Thursday, July 31, 2008

Motor City Books, no book, no contact, I want a refund

I've recently taken up brewing beer. Being the geek that I am, research was part of the process. Sometimes I wonder if I take up a new hobby for the sake of the hobby or as an excuse to research something in absurd detail.

Anyway, I, like many before me, quickly became a fan of Charlie Papazian and "The Complete Joy of Homebrewing Third Edition. I learned that he'd written a sequel of sorts entitled "The Homebrewer's Companion." Having enjoyed the first book so much, I bought my own copy, I thought I'd order the second book.

I went to and found a used copy for one cent, plus $3.99 Shipping and Handling from Motor City Books. I placed the order on July 6, 2008, and got an estimated delivery window of July 15, 2008 - July 29, 2008. Given the price, I found this reasonable.

The evening of July 29 I sent the following to Motor City books using's "Contact Seller" feature. supposedly includes the order number with the message.

When will the book arrive? Has it even shipped yet?

As I write this on the 31st, I have not yet received a reply. I have, however, left the following feedback on

"Item did not arrive even though I waited for almost a month. I tried to contact the seller for information and received no response. I am filing a reimbursement claim through on this order. I would advise against ordering from this seller."

Since won't let you leave a zero star rating, I had to give them one star out of five.

The point of all this, is to advise others to not order from Motor City Books through Based on my experience, they don't ship your order, don't respond to efforts to contact them and you're going to end up trying to get a refund.

Monday, July 21, 2008

Memory of a dumb teacher

My Jr high science teacher was the opposite of cool. He was an idiot. For example, we were supposed to dissect clams on parent's day. The night before, he laid out all the trays with their formaldehyde soaked specimens. This resulted in the room being saturated with the smell of formaldehyde. In the morning, he started the task of trying to open them.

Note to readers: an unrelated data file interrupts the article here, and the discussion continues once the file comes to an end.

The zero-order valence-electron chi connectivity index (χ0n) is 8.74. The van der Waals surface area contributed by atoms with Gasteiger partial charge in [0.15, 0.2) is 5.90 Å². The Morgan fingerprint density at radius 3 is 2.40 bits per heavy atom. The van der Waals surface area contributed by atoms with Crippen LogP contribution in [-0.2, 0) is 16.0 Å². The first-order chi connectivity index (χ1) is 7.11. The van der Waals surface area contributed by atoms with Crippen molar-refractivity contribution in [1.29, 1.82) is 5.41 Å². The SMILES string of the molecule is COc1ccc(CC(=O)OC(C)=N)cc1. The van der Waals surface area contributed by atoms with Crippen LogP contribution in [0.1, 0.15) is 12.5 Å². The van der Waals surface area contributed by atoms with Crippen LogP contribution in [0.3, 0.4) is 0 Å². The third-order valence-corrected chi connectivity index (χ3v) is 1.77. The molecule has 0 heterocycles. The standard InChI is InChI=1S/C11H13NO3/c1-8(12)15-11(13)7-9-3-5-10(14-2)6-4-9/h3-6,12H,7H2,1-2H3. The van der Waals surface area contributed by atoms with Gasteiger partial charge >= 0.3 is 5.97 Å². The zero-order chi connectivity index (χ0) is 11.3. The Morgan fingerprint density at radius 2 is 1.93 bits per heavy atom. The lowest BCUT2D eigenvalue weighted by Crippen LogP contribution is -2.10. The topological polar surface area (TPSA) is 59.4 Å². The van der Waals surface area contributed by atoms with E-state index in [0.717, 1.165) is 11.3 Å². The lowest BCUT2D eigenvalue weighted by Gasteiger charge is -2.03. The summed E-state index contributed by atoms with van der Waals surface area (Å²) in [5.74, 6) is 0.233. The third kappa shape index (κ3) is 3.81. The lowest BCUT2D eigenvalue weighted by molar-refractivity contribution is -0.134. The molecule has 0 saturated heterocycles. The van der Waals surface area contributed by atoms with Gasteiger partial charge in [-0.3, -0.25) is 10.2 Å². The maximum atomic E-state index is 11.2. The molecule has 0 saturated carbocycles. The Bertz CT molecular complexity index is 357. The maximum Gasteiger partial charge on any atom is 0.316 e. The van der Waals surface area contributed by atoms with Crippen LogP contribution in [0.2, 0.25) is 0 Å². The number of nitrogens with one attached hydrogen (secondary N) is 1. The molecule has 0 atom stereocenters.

These clams were prepped for use by students and had clear instructions on how to get them open.

1. Remove the piece of wood wedged between the two halves of the shell.
2. Slide a scalpel into the opening. (See diagram)
3. Slice the muscle holding the clam closed. (See diagram)

These were actually the directions the STUDENTS were supposed to follow, but Mr D told us he didn't want a classroom full of kids struggling to open clams on parents day.

This joker had trouble getting the first piece of wood out, so he decided to drill out the hinge on each clam. He got the drill and had it handy for the start of class. Mind you, he didn't test his cunning plan before the parents were lined up watching class in progress.

I'll spare you the clam by clam summary, but suffice it to say by the time class was half over he'd shattered three clams, drilled the hinge out on another before shattering half its shell, and destroyed two drill bits. The janitor had initially refused his request for a third bit.

While he was trying to drill open another clam I calmly walked up to the far end of the table, picked up a clam and followed the directions on opening it. The first one was kind of tough as the wood was stuck, but most of them came apart easily. I proceeded to open half the clams on the table before he noticed what was going on.

He looked up, stopped drilling and stared as I opened another clam.

I smiled in what was later described as a "Eat it sucker" grin and asked if I should start passing out the clams.

He glared for a moment and then reprimanded me for using a scalpel without permission.

I silently returned to my seat and watched him destroy the third bit. The bit bent and the clam shot out of his and and onto the table. He put the drill down and stood up. He grasped a piece of chalk and calmly said "Now, before we dissect clams tomorrow I want to run through what you'll be doing once you're presented with your specimens."

"Nice recovery" someone muttered.

He glared at me. I held up my hands in an "I didn't do it" gesture and said "That was a girl's voice. I'm a boy."

This time some of the snorting and chuckling came from the parents and not just the kids.

It was three days before we dissected the clams, and by that point they resembled stew ingredients more than a dissection project. The room stank of formaldehyde until the following Fall.